BPS exploring full-time ‘virtual school’ option for 2021-22

BOSTON — Boston Public Schools is looking to make remote-learning a permanent option for students in the upcoming school year. The district emailed parents Wednesday to gauge the level of interest in a full-time virtual school option “to understand demand for planning purposes.”

The email included a link to a survey.

“BPS is just beginning to explore this option and will provide more information once we review responses. This is the first step to understand the level of interest in our community,” a BPS spokesperson said in an email to Boston 25 News.

“If BPS adopts a virtual school model, this would be an option for families. The district will not be fully remote and will provide in-person learning for students next school year,” the spokesperson said.

The district told parents the experience of a virtual school would be similar to attending a physical school building, with a virtual homeroom, BPS teachers, a principal and “rigorous instruction.” Students would be provided with computers and internet access, according to the email.

Any virtual school option would still need to be approved by the Massachusetts Department of Elementary and Secondary Education, the district said.

Proposals for a single-district virtual school need to be submitted to DESE by May 6.

“Several districts have expressed interest. We have not received a proposal from Boston yet,” a DESE spokesperson said.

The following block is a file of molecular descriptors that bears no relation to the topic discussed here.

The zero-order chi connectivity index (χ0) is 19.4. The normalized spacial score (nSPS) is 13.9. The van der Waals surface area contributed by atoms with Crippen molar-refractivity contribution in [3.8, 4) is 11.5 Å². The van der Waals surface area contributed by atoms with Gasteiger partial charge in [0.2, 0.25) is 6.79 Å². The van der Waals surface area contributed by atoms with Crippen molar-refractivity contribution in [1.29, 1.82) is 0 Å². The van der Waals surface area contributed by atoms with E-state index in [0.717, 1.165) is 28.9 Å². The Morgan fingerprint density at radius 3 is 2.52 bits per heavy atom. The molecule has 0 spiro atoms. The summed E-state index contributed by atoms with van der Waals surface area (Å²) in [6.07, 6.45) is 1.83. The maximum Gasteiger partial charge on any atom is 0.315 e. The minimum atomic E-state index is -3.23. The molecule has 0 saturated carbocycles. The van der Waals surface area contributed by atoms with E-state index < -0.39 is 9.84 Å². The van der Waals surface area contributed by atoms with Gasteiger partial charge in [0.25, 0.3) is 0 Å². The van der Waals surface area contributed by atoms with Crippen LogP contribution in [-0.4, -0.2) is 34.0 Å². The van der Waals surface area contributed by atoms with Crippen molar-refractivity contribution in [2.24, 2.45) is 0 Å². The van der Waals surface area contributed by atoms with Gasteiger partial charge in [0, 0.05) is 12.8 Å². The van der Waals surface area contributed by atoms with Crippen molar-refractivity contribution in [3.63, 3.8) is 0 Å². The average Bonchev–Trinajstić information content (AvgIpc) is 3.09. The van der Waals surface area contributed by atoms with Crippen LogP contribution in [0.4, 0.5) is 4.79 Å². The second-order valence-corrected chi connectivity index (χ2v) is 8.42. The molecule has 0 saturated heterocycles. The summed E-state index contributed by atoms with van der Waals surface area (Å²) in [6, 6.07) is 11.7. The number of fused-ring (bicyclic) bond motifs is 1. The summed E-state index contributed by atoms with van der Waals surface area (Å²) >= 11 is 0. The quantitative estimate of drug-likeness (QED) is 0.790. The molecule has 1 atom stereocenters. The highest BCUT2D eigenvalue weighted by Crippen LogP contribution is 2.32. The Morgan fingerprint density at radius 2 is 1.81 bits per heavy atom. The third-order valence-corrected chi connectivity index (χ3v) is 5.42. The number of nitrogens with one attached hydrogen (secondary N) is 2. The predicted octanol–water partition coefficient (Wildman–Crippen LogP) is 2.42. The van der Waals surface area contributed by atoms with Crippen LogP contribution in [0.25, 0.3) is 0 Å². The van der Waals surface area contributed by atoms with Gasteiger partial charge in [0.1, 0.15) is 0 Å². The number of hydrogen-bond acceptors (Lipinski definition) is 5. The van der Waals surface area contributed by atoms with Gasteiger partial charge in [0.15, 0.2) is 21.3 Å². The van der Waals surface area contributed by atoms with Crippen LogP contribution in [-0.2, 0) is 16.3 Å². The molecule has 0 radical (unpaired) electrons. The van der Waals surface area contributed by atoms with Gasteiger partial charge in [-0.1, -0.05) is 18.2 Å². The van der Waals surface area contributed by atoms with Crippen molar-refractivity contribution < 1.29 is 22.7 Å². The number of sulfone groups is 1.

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Boston Teachers Union President Jessica Tang said she supports the proposal and is working with the district on the finer details.

“I think they’re trying to get a sense of how many families might be interested in this,” Tang said. “We have heard from parents who said their students have actually done really well remotely. They still have concerns about the fall because of the lack of accessibility for vaccines for students under the age of 16.”

Dr. John Sargent, chief of Child and Adolescent Psychiatry at Tufts Children’s Hospital, said some students may thrive in remote-learning.

“Perhaps your kid is being bullied. Perhaps they’re shy and school is a stressful experience for them and they’re still learning fine. You want to make sure they’re developing in all the ways you care about,” Dr. Sargent said.

But he admits the national data on the long-term effects of virtual learning “is not great.”

Dorchester 5th grader Reyani Miles said she actually preferred learning from home during the pandemic, but there are a lot of things about school she would miss.

“I would miss my friends, I would miss Field Day. I would miss the stuff that you can’t do at home,” Miles said.

West Roxbury mom Shelia said virtual school wouldn’t be the right choice for her kids, a high school freshman and a junior.

“My thing is, they’re missing the bonds with the teachers. It’s hard to get a bond with a teacher virtually,” Shelia said.

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